Monocyclic monoterpenes have been recognized as useful pharmacological ingredients due to their ability to treat numerous diseases. Limonene and perillyl alcohol as well as their metabolites (especially perillic acid and its methyl ester) possess bioactivities such as antitumor, antiviral, anti-inflammatory, and antibacterial agents. These therapeutic properties have been well documented. Based on the aforementioned biological properties of limonene and its metabolites, their structural modification and development into effective drugs could be rewarding. However, utilization of these monocyclic monoterpenes as scaffolds for the design and developments of more effective chemoprotective agents has not received the needed attention by medicinal scientists. Recently, some derivatives of limonene metabolites have been synthesized. Nonetheless, there have been no thorough studies on their pharmacokinetic and pharmacodynamic properties as well as their inhibition against isoprenylation enzymes. In this review, recent research progress in the biochemical significance of limonene and its metabolites was summarized with emphasis on their antitumor effects. Future prospects of these bioactive monoterpenes for drug design and development are also highlighted.

Introduction

In recent decades natural products continue to attract intense attention due to their various bioactivities. Nowadays, most of the drugs on the market are inspired by or derived from natural sources [1]. As one of the most common terpenes in nature, limonene is a major component of essential natural products such as citrus rind oil, dill oil, cumin oil, neroli, bergamot, and caraway. On the other hand, perillyl alcohol (POH) is a metabolite of limonene as well as a naturally occurring monoterpene found in essential oils of mints, cherries, lavenders, lemongrass, sage, cranberries, perilla, wild bergamot, ginger grass, savin, caraway, and celery seeds [2,3]. Perillic acid (PA) is one of the key metabolites of limonene and POH in the human plasma [4]. Naturally, PA exists in the glycoside form (Figure 1) [5] but can also be produced via bioconversion of limonene and perillyl alcohol [6,7].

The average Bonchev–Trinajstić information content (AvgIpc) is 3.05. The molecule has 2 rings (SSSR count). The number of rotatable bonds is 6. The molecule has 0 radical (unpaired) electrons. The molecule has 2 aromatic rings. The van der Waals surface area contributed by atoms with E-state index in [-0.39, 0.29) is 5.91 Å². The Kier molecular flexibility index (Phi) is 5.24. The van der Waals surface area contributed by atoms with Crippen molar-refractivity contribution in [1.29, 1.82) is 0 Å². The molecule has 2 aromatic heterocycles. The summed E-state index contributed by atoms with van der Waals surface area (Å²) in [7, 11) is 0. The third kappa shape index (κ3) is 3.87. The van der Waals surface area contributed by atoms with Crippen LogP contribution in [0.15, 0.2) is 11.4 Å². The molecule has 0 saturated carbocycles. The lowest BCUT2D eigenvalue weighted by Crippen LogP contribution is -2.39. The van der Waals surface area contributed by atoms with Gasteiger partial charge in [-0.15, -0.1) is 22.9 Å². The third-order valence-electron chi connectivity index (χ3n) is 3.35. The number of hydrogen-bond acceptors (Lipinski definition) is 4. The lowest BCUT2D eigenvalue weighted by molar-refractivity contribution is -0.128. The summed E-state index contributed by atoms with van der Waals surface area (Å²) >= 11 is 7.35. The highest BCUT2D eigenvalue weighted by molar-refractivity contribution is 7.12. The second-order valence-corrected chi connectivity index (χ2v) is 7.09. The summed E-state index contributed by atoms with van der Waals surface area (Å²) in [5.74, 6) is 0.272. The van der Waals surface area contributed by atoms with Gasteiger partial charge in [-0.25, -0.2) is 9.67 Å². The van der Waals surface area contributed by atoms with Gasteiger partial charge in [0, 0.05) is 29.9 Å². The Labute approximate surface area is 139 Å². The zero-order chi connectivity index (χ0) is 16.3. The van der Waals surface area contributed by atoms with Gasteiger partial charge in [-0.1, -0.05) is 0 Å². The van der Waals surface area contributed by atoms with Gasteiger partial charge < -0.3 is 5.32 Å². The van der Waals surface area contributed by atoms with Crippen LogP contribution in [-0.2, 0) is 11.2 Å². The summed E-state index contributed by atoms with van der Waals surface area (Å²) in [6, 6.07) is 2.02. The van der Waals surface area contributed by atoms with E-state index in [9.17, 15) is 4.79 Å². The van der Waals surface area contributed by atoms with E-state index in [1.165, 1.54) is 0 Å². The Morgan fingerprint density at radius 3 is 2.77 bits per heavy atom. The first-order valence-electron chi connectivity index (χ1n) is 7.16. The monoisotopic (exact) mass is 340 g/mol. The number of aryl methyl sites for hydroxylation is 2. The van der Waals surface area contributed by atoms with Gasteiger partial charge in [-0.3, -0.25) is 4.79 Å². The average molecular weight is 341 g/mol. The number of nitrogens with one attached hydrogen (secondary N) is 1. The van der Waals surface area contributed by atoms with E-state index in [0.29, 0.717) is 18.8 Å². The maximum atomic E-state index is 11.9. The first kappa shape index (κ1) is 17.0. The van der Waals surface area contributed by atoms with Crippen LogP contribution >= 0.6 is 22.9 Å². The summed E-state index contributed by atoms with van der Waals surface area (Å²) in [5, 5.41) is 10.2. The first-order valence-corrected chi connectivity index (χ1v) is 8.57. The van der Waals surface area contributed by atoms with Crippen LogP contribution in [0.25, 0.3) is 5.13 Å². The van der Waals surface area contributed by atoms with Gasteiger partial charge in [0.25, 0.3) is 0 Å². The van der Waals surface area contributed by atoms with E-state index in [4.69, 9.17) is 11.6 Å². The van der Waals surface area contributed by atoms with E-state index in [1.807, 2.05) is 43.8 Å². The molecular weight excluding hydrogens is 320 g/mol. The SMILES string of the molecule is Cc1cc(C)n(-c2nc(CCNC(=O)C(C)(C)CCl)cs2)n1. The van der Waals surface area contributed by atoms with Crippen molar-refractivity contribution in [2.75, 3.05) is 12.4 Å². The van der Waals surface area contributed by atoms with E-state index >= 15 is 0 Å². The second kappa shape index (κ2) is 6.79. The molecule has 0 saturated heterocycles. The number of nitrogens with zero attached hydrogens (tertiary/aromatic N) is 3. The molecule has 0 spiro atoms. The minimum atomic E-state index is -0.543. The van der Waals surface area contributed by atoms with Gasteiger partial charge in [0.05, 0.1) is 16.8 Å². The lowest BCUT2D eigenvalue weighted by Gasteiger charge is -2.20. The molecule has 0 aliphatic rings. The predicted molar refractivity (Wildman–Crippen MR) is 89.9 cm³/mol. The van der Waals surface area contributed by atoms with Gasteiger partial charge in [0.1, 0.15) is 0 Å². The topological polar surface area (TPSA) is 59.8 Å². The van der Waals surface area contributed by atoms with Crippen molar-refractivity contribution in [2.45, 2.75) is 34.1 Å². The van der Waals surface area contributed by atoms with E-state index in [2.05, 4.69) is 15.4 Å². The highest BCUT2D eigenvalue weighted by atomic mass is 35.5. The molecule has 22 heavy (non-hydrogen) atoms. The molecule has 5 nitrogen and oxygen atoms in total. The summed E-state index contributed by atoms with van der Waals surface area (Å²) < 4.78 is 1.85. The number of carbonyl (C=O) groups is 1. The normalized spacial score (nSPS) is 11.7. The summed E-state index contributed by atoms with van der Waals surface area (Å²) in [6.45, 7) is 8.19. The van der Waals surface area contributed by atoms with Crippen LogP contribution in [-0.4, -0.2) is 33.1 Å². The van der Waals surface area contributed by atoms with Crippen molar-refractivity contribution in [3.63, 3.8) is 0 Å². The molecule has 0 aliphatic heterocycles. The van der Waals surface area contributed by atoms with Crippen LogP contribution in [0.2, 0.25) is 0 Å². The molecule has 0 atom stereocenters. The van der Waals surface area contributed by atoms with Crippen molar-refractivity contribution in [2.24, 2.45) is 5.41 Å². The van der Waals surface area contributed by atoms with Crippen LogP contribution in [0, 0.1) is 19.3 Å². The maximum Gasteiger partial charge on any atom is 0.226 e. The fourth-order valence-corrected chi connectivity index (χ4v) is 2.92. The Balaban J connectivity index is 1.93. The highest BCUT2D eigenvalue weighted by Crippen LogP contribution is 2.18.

Naturally occurring perillyl glycosides

Figure 1
Naturally occurring perillyl glycosides
Figure 1
Naturally occurring perillyl glycosides

Limonene and its metabolites have demonstrated numerous biochemical effects as chemotherapeutic agents. They are recognized as anticancer agents owing to their ability to induce apoptosis by up-regulating of pro-apoptotic factors and down-regulating anti-apoptotic factors [13,17]. They have also been involved in a range of functions including inhibition of small G protein isoprenylation plus induction of proto-oncogenes [8], inhibition of Na+/K+ ATPase [9], disruption of the telomerase catalytic subunit reverse transcriptase (hTERT)-mechanistic target of rapamycin (mTOR)-regulatory associated protein of mTOR (RAPTOR) [(hTERT−mTOR−RAPTOR)] protein complex [10], suppression of 3-hydroxy-3-methylglutaryl of 4E-BP1(Ser65) phosphorylation [11], and cap-dependent translation [12].

Limonene and POH play various inhibitory and stimulatory roles in some key pathways involved in tumor progression and regression. These natural bioactive compounds also play an important role in regulation of cell death. Limonene exerted its effects by up-regulation of B-cell lymphoma-2 (Bcl-2)-associated X protein (BAX), cytochrome c release, cysteine-aspartic proteases (caspase)-3, caspase-9, transforming growth factor β (TGF-β), and down-regulation of anti-apoptotic Bcl-2 [13]. On the other hand, POH also up-regulates Bcl-2 homologous antagonist/killer (Bak), caspase-3, FasL, TGF-β, c-fos, and c-Jun as well as blocks extracellular signal-regulated kinase (ERK)-1/2 phosphorylation alongside mitogen/extracellular signal-regulated kinase (Mek)–extracellular signal-regulated kinase (Erk) pathway [14,15]. Moreover, both limonene and POH could inhibit tumor progression through down-regulation of basal production of vascular endothelial growth factor (VEGF) in cancer cells [16]. Furthermore, they also suppressed mevalonate pathway as well as isoprenylation of small G proteins, leading to tumor regression [17,18] (Figure 2).